Though from the weather, you may not be too sure. Our stitchers and quilters have been so busy the last couple of months. We have finished our 2nd First Responder quilt and it is on its way to the recipient. We have finished 2 children’s quilts – Myelle and Brandon. We now have a third First Responder quilt in progress along with another child’s quilt.
One of our quilters had a great idea for Canada’s 150th Birthday. Why not try to make 150 premature infant quilts this year to distribute to the various NICUs around the
country. Gail has been such an enthusiastic member from the very beginning, and her energy is contagious! These are just a few of the lovely preemie quilts they have made already.
These tiny quilts can be made totally pieced, like Gail did above, or with a stitched centre panel like Andrea did in this example. Many quilters have never worked with the stiffer Aida fabrics before coming to our group. Some are downright scared of damaging the stitching. While there is always that remote possibility, it usually doesn’t happen. Instead, we end up with lovely mixtures of talents and techniques.
The quilters are free to make their own designs for these. Andrea picked a simple 9 block pattern for hers, and it is very effective yet classic.
Gail got her feet wet with Aida doing these and admitted she had fun with it. It wasn’t as difficult as she imagined. She took this panel that was so generously donated by Quilts for Older Children and Adults, and built it up with different bands of colours.
It hasn’t all just been preemie quilts and request quilts. Early one, we learned that we do not always have the luxury of time with some of our recipients. Some need to have that comfort NOW. We started our quilter’s Block Party to gather pieced blocks to make these.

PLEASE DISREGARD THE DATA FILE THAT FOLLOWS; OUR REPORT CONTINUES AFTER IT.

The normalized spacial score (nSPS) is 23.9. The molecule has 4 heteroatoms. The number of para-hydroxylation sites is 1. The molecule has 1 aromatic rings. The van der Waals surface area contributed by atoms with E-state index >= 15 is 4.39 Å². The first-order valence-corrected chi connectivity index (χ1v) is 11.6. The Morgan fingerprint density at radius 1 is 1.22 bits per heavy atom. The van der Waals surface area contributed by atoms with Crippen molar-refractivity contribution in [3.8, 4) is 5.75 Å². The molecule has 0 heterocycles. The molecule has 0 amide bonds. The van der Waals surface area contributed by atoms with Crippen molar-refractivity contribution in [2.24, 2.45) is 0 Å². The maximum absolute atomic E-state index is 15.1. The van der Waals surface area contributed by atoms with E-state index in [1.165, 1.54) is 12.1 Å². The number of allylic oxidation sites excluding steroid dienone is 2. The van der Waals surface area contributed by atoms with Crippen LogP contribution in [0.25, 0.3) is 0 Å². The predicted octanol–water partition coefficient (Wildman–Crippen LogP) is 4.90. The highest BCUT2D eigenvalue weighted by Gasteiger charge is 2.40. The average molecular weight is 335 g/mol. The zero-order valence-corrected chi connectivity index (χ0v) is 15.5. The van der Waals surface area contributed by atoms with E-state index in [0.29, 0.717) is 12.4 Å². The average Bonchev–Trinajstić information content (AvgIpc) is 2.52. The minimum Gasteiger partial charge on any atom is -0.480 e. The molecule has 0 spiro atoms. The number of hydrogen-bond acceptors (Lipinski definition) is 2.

Gail got these lovely Starflower blocks and turned it into a beautiful quilt. She then took it over to her friend Tammy to have the longarm quilting done. Many of us think these quilts are just two pieces of fabric with a layer of batting in between. This is far from the case. If you left your quilt that way, the batting would shift around and end up all at one end or the other, or it might tear. So, the old time quilters did it by hand or tied knots at ntervals. The modern quilter has these wonderful machines at their disposal that let them do all kinds of fancy things.
Gail took her emergency quilt to Tammy of the Galloping Turtle Quiltworks for its quilting. Look at the incredible detail Tammy added to each block and area of this quilt. She is a true artist, and we will have another post showcasing her work as soon as the quilt is presented.
Eryn also made an emergency quilt from the Maple Leaf blocks. This one still needs quilting and binding, but the top is complete. Another stunning quilt!
We always have heartwarming projects going. If you would like to be part of a team effort like this, consider joining us! For stitchers, you can live anywhere in the world. The only requirement is that you love Canadians and want to help them. Because of the high cost of shipping back and forth, it is easier to have our quilters living in Canada. Joining us is simple – just follow the Facebook Group link on the right column and request to join.
Until next time, Happy Stitching!